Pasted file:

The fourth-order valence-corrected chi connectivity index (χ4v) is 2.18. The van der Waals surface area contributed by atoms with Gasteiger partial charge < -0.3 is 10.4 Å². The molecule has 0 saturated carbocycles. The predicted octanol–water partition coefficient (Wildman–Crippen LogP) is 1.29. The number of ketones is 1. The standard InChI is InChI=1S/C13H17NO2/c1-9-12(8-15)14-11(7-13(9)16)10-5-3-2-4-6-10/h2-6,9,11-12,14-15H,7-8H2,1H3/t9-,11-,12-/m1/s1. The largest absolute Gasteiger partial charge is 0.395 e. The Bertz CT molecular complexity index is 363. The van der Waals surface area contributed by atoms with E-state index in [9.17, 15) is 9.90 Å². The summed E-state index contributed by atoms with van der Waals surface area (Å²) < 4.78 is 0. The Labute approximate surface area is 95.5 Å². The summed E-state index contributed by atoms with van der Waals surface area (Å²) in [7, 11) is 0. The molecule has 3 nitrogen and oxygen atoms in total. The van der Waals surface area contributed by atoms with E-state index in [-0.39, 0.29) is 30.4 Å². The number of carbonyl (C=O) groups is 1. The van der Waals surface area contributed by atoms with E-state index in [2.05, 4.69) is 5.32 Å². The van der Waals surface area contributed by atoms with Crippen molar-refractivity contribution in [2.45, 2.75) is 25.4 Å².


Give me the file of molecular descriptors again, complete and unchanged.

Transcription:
The fourth-order valence-corrected chi connectivity index (χ4v) is 2.18. The van der Waals surface area contributed by atoms with Gasteiger partial charge < -0.3 is 10.4 Å². The molecule has 0 saturated carbocycles. The predicted octanol–water partition coefficient (Wildman–Crippen LogP) is 1.29. The number of ketones is 1. The standard InChI is InChI=1S/C13H17NO2/c1-9-12(8-15)14-11(7-13(9)16)10-5-3-2-4-6-10/h2-6,9,11-12,14-15H,7-8H2,1H3/t9-,11-,12-/m1/s1. The largest absolute Gasteiger partial charge is 0.395 e. The Bertz CT molecular complexity index is 363. The van der Waals surface area contributed by atoms with E-state index in [9.17, 15) is 9.90 Å². The summed E-state index contributed by atoms with van der Waals surface area (Å²) < 4.78 is 0. The Labute approximate surface area is 95.5 Å². The summed E-state index contributed by atoms with van der Waals surface area (Å²) in [7, 11) is 0. The molecule has 3 nitrogen and oxygen atoms in total. The van der Waals surface area contributed by atoms with E-state index in [-0.39, 0.29) is 30.4 Å². The number of carbonyl (C=O) groups is 1. The van der Waals surface area contributed by atoms with E-state index in [2.05, 4.69) is 5.32 Å². The van der Waals surface area contributed by atoms with Crippen molar-refractivity contribution in [2.45, 2.75) is 25.4 Å².